Revive Our Hearts Podcast

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Leslie Basham: Today we’re asking women, “What do you fear the most?”

Woman 1: I guess it’s losing those closest to me.

Woman 2: I’m afraid of heavy traffic on the freeways.

Woman 3: I worry about things happening to my grandchildren and my children.

Woman 4: I’m afraid of flying.

Woman 5: I am afraid that God’s hand of protection will be removed from this nation.

Leslie: This is Wednesday, March 7th, and this is Revive Our Hearts with Nancy Leigh DeMoss. Terrorism, gas prices, the environment, AIDS, war. Catch up with today’s news and it’s likely to put you in a very fearful mood.

Nancy’s been teaching verse-by-verse through Proverbs 31 and explaining why the woman described there is so counter-cultural.

Nancy Leigh DeMoss: Now, we’ve come to verse 25.

Let me say, by the way, we’ve been encouraging women throughout this series to be reading Proverbs 31 every day for 31 days. In fact, I heard from a woman who was at our last session. She shared with me afterwards something that God had spoken to her about that was a specific application of this passage in her home. She went back and began to make some changes in her home of a real practical nature. Maybe sometime we’ll let her share that testimony with you herself. I hope you’re doing that as we work through this passage.

We’re in verse 25, which talks to us about this woman’s clothing. But it’s not the description of clothing that you might expect. “Strength and honor are her clothing; she shall rejoice in time to come.”

We talked in the last session about how this woman is clothed with strength and honor that come from the presence of God. She’s been living in the presence of God, living in the Word of God. As a result, she’s able to respond to the challenges and the pressures and the busyness and the realities of everyday life in the power and under the control of the Holy Spirit of God.

I think of Ruth. She lost her husband. She lost her brother-in-law. She lost her father-in-law. Then she and her bitter mother-in-law moved from Moab to Israel where she knew that she would certainly face racial prejudice because the Jews did not like the Moabites. She knew that she would face an uncertain future as a widow in a culture that had no room for widows.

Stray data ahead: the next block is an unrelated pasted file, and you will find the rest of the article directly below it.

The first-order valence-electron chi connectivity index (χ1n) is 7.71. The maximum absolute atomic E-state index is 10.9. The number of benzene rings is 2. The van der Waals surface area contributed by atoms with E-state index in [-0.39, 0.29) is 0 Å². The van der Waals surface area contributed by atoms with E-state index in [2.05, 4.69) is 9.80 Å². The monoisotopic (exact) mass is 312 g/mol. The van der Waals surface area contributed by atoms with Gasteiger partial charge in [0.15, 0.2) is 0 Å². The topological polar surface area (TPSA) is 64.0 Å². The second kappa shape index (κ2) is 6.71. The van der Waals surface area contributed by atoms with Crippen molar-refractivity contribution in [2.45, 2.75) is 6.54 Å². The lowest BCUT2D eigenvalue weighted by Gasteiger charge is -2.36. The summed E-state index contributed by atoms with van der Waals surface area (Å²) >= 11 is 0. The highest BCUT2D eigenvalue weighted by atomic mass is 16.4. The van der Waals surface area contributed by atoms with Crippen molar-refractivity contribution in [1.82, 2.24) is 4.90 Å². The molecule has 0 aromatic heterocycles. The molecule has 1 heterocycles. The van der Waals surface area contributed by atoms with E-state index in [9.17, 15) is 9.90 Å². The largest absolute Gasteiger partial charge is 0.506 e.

She was a poor woman. The fact that she worked in the barley harvest—that was a poor person’s crop, and she was just a gleaner. Just to subsist, just to barely eke out an existence she had to work very, very hard. We picture someone like Ruth as this model of a woman, just this beautiful woman. But chances are she had rough hands, rough skin because she had been working hard in that barley field.

She was a woman who was clothed in strength and with honor because she knew Jehovah. She knew what He was like. She knew He could be trusted, and that’s the key to the second part of this verse that we’re going to look at today. “Strength and honor are her clothing; she shall rejoice in time to come.”

If you’re reading from the New International Version, it says she can laugh at the days to come. Several of the translations do have the word “laugh” there. Aren’t you glad to know that laughter is part of being a woman of virtue? To be able to enjoy life, to be able to laugh at things that are fun and that are enjoyable.

One of the other translations says she’s cheerful about the future. I like that word cheerful. I think we need to be reminded as women . . . We get so caught up in our daily frustrations and the realities of what we’re facing in life that we tend to become uptight. Now, maybe I should just speak for myself. Maybe you never do that, but I find when I’m under deadlines and under pressure . . .

I’ve been working on a book recently and facing some deadlines and getting ready for these recording sessions. I find that in the midst of being squeezed I often am not a lot of fun to be around. I get uptight and consumed with my circumstances and with what’s going on around me. I think sometimes people would look at me and if they didn’t know the Lord, they might think, “If that’s what being a Christian is all about, I’m not sure that I really want to be one.”

I want to be the kind of woman who makes other people think that knowing Christ and serving Christ is the greatest thing in the whole world. Thinking about this verse has reminded me of how important that is.

Some of you as moms . . . Some of you have a lot of little children, some of you have teenagers, some of you are home schooling, some of you are carrying a real burden on your heart about older children and their spiritual condition, and it’s right to carry those burdens. Make sure in the burden-bearing that you’re in the yoke with Christ and letting Him carry that burden with you so that people won’t start to look at you and think, “Man, if that’s what being a mother is all about, I don’t think I ever want to be a mother.”

It’s important for your husband and your children to have a wife and a mom who looks at life with joy. Now, that doesn’t mean that everything in life is joyful or fun or happy. There are a lot of things in life that are sad, and there are a lot of things in life that are hard. So there’s a balance to all of this. But I think some of us get too serious and so heavy.